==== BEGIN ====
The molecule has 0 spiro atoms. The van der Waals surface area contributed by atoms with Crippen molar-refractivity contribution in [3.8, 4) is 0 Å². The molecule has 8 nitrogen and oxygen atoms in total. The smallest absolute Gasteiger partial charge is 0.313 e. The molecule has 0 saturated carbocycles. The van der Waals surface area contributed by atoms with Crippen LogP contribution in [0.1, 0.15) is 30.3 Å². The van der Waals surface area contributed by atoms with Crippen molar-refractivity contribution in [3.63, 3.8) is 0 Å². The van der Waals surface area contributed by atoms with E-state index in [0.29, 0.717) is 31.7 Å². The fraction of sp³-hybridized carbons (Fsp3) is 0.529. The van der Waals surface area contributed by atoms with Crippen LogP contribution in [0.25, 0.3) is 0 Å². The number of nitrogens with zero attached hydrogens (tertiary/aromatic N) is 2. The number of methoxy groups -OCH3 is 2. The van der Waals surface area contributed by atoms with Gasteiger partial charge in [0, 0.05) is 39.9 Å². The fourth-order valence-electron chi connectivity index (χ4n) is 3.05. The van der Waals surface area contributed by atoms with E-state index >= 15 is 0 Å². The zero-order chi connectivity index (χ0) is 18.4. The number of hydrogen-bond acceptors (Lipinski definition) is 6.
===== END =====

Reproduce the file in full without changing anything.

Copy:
The molecule has 0 spiro atoms. The van der Waals surface area contributed by atoms with Crippen molar-refractivity contribution in [3.8, 4) is 0 Å². The molecule has 8 nitrogen and oxygen atoms in total. The smallest absolute Gasteiger partial charge is 0.313 e. The molecule has 0 saturated carbocycles. The van der Waals surface area contributed by atoms with Crippen LogP contribution in [0.1, 0.15) is 30.3 Å². The van der Waals surface area contributed by atoms with Crippen molar-refractivity contribution in [3.63, 3.8) is 0 Å². The van der Waals surface area contributed by atoms with E-state index in [0.29, 0.717) is 31.7 Å². The fraction of sp³-hybridized carbons (Fsp3) is 0.529. The van der Waals surface area contributed by atoms with Crippen LogP contribution in [0.25, 0.3) is 0 Å². The number of nitrogens with zero attached hydrogens (tertiary/aromatic N) is 2. The number of methoxy groups -OCH3 is 2. The van der Waals surface area contributed by atoms with Gasteiger partial charge in [0, 0.05) is 39.9 Å². The fourth-order valence-electron chi connectivity index (χ4n) is 3.05. The van der Waals surface area contributed by atoms with E-state index >= 15 is 0 Å². The zero-order chi connectivity index (χ0) is 18.4. The number of hydrogen-bond acceptors (Lipinski definition) is 6.